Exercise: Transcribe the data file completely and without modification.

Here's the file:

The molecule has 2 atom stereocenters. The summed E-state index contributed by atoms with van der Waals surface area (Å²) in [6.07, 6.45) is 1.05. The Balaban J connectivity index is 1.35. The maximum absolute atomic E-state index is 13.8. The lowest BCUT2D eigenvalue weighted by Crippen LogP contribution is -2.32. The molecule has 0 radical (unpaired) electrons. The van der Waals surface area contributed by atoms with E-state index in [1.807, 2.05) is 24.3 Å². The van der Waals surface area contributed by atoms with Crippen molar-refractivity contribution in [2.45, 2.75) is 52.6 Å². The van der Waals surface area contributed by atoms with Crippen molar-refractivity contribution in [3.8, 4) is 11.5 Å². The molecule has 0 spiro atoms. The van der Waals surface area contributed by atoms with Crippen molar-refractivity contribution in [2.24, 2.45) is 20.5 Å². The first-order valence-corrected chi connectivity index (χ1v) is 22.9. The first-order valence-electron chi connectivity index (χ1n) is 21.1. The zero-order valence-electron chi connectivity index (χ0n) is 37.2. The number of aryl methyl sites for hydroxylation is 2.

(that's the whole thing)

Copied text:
The molecule has 2 atom stereocenters. The summed E-state index contributed by atoms with van der Waals surface area (Å²) in [6.07, 6.45) is 1.05. The Balaban J connectivity index is 1.35. The maximum absolute atomic E-state index is 13.8. The lowest BCUT2D eigenvalue weighted by Crippen LogP contribution is -2.32. The molecule has 0 radical (unpaired) electrons. The van der Waals surface area contributed by atoms with E-state index in [1.807, 2.05) is 24.3 Å². The van der Waals surface area contributed by atoms with Crippen molar-refractivity contribution in [2.45, 2.75) is 52.6 Å². The van der Waals surface area contributed by atoms with Crippen molar-refractivity contribution in [3.8, 4) is 11.5 Å². The molecule has 0 spiro atoms. The van der Waals surface area contributed by atoms with Crippen molar-refractivity contribution in [2.24, 2.45) is 20.5 Å². The first-order valence-corrected chi connectivity index (χ1v) is 22.9. The first-order valence-electron chi connectivity index (χ1n) is 21.1. The zero-order valence-electron chi connectivity index (χ0n) is 37.2. The number of aryl methyl sites for hydroxylation is 2.